Here we go with simulated annealing. Let’s start clean.

N <- 100
k <- 10
(state <- as.vector(table(sample(1:k, N, rep=T))))
##  [1] 14  5 10 11  7 10  8 13 15  7

Ready to go. When doing simulated annealing, the choice of M and decFac are control parameters and needed to be fiddled with to get this to work properly.

sig <- .1
M <- 30000
decFac <- .9999
for(m in 1:M){
state <- doMove(state, sig)
# slowly decrease sig
sig <- sig*decFac
}
sig
## [1] 0.00497796
state
##  [1] 13  9  7  8 12 10  9 12  9 11

As it turns out, the the answer is well-known—this function is maximized when all the values are as close to the same as possible.

Your turn: Change N and k, and see how the choices of $$\sigma^2$$, decFac, and M need to be adjusted to get a reasonable answer.

## Exercise: Different $$f(x)$$

There are lots of other interesting functions to consider. For example, try: $f(n_1, n_2, \dots, n_k) = \frac{1}{k}\sum_{i=1}^k n_i^2$ That is, the mean of the sum of the squares of $$(n_1, n_2, \dots, n_k)$$. There isn’t too much different here, but you will need to think about the initial value of $$\sigma^2$$ and how to decrease it properly.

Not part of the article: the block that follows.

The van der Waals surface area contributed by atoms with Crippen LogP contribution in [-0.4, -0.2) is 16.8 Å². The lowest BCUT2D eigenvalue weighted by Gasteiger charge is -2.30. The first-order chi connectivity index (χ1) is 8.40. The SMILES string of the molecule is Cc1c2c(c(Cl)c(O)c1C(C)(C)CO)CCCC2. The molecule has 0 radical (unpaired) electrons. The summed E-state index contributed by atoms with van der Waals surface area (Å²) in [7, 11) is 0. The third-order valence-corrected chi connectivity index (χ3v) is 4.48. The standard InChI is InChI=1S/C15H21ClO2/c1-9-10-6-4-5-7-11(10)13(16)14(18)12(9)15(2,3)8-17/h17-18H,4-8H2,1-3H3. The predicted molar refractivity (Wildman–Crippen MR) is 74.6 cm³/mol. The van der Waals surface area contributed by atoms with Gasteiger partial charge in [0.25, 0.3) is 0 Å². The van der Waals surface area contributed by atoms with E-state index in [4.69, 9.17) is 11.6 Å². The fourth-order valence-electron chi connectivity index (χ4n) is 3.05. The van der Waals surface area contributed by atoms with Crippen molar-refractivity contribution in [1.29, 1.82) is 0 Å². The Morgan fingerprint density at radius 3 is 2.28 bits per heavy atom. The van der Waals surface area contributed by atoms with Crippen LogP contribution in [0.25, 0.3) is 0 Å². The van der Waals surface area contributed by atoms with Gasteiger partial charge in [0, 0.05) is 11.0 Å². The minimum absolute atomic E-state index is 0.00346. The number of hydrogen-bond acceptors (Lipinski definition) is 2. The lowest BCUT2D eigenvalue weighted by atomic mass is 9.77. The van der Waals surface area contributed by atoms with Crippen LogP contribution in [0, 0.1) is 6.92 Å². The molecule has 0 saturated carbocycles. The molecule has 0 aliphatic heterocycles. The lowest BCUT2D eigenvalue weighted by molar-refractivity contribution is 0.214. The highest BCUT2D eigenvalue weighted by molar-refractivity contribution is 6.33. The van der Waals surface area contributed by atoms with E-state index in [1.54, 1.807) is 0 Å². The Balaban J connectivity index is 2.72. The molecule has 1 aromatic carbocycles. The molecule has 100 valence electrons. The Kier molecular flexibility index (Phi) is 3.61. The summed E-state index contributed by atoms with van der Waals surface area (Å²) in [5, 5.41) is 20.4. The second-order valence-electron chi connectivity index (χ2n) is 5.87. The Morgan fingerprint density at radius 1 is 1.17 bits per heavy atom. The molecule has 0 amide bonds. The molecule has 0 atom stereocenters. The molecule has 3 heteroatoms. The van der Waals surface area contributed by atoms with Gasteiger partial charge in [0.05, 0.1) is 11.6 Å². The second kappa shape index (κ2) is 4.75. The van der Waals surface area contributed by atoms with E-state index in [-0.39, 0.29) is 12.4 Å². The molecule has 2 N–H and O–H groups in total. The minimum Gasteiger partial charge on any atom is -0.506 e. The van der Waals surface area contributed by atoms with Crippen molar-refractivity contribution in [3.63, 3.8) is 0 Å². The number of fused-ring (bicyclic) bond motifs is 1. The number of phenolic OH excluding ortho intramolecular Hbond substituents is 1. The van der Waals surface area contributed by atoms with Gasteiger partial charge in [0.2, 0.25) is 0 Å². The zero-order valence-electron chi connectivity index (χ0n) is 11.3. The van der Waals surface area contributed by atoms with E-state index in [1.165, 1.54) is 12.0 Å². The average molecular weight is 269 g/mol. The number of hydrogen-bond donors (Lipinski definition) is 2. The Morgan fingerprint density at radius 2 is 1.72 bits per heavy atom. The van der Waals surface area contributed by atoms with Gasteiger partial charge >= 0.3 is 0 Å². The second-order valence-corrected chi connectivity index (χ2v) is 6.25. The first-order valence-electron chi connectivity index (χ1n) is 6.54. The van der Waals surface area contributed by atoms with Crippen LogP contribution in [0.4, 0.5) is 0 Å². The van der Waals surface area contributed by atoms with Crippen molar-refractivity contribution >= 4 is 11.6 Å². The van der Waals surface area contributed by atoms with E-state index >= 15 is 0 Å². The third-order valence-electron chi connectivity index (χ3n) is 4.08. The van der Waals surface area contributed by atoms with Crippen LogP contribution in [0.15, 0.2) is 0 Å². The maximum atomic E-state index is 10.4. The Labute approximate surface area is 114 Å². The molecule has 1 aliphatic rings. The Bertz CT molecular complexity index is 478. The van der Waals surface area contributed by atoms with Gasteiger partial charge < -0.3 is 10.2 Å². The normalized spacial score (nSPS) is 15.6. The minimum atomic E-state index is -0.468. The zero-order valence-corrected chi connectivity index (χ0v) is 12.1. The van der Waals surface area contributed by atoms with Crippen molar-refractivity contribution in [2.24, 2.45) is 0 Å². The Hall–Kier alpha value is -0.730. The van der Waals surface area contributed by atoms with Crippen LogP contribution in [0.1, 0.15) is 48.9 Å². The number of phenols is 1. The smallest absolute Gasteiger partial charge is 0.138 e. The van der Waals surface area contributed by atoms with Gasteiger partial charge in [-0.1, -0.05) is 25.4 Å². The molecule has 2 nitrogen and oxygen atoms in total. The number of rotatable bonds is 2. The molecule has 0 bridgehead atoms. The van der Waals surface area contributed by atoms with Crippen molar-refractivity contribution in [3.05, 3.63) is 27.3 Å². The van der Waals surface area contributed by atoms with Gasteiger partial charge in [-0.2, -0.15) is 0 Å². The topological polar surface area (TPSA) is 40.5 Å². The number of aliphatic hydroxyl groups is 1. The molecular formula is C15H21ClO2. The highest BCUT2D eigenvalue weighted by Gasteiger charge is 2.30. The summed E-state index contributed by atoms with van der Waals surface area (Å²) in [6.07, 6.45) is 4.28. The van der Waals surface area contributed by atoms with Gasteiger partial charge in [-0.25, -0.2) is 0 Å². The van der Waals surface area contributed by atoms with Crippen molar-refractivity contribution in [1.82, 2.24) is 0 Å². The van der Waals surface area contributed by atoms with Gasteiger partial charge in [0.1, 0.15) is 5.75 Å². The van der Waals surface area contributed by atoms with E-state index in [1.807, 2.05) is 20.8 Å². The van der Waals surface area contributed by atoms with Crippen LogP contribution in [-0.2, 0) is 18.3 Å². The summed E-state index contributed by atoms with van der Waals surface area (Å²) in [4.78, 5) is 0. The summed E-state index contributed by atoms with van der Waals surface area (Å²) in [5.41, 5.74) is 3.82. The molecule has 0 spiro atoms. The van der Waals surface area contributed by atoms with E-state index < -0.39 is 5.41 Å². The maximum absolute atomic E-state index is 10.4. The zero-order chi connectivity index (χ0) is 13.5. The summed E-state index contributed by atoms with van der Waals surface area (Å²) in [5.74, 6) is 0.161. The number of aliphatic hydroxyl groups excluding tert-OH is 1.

## Assignment: Magic Squares

A $$3 \times 3$$ magic square is an arrangement of the numbers $$1, 2, \ldots, 9$$ in a $$3 \times 3$$ grid in such way that all the rows, columns, and diagonals have the same sum. Note there are 3 rows, 3 columns, and 2 diagonals—hence 8 sums total. For example:

$\begin{array}{|c|c|c|} \hline 4 & 9 & 2\\ \hline 3 & 5 & 7\\ \hline 8 & 1 & 6\\ \hline \end{array}$ Here, all the rows, columns, and diagonals sum to 15.

#### Find a magic square using simulated annealing!

• State space: An assignment of $$1, 2, \dots, 9$$ to the $$3 \times 3$$ grid.
• Function to minimize: Something which indicate how far the 8 sums corresponding to the three row, three column, and two diagonal sums are from the desired value of 15.